Decisionmaking in law enforcement training is often a "do what I tell you to do" process. Little consideration goes into teaching someone how to think. Even less time is spent on deconstructing the decisionmaking process through a critical thinking evaluation.
Additionally, there are times when officers attempt to mitigate a problem and decide to act because they are there, but may lack the legal authority to act.
Attendees of this thoughtful webinar will be introduced to:
- The legal and ethical decisionmaking process,
- Understanding bias in the decisionmaking process,
- The universal question for lawful and ethical policing,
- Why urgency to act determines the strategy an officer implements, and
- How the Fourth Amendment concepts of seizure, reasonableness, and the acceptable level of governmental intrusion matrix assist in the decisionmaking process.
Thomas Dworak is a retired Sergeant (31 years) from a suburban Chicago police department where he was the Field Training and Evaluation Program Coordinator and the Lead Defensive Tactics/Use of Force Instructor. As a consultant for the Virtus Group, he develops and facilitates "The Adaptive Field Training Officer (FTO)" program. Thom’s knowledge of experiential learning, emotional intelligence, critical thinking, creative problemsolving and decisionmaking shaped "The Adaptive FTO" into a program for the changing training environment field training officers and their trainees find themselves in daily.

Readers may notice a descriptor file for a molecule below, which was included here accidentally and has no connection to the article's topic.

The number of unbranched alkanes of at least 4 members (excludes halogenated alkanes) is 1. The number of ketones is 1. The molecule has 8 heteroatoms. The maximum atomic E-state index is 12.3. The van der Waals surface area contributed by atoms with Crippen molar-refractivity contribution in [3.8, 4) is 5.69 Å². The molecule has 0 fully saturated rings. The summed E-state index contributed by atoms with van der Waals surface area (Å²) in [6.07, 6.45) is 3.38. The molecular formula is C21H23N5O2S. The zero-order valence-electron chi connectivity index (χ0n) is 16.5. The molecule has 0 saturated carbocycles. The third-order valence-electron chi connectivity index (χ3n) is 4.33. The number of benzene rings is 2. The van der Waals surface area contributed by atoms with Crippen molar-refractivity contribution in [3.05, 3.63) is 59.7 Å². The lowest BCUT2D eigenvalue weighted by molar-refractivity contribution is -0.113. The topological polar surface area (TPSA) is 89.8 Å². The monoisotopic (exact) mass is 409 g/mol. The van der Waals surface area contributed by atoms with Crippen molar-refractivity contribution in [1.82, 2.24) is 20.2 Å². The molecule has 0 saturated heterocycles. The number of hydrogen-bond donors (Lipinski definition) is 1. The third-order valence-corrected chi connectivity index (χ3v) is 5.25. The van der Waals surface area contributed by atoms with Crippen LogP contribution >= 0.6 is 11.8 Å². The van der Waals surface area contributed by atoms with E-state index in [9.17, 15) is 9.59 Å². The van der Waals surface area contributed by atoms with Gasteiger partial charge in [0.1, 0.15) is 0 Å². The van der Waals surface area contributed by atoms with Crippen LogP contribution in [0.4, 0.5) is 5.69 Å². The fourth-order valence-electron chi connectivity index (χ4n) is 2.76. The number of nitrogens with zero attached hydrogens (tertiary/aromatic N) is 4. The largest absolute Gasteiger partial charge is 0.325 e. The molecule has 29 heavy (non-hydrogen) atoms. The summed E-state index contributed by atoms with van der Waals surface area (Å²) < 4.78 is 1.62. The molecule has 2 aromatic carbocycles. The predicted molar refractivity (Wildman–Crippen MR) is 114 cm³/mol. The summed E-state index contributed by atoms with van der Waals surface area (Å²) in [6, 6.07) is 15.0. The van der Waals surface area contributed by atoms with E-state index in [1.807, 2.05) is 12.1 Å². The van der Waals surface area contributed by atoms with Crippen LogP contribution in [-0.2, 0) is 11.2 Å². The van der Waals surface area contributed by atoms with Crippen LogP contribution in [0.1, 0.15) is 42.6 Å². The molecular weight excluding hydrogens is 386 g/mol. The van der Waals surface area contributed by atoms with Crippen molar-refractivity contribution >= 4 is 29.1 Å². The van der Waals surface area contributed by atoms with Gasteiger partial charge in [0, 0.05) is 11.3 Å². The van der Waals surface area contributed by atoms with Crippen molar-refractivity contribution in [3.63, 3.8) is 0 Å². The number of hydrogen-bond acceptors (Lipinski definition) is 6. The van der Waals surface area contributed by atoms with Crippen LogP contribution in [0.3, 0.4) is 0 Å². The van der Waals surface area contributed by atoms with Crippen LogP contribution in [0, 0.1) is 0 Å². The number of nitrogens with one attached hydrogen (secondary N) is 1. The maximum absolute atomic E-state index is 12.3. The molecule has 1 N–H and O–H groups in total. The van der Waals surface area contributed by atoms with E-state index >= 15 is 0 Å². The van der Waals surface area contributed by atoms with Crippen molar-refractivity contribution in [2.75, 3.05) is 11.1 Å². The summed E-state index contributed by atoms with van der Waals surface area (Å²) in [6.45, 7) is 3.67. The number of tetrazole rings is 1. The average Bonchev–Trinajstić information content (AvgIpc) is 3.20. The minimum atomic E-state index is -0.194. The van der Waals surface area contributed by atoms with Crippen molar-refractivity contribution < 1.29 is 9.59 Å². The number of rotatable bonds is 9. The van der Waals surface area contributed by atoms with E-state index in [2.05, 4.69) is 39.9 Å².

Thom facilitates training throughout the country in field training, instructor development, leadership, supervisory skills, use of force, defensive tactics, and is a core instructor for Below 100. He holds the position of adjunct faculty at the Suburban Law Enforcement Academy at the College of Du Page, providing instruction to recruits in defensive tactics and scenario-based training. A member of the International Law Enforcement Educators and Trainers Association (ILEETA), Thom is the Instructor Development Section Editor of the ILEETA Journal.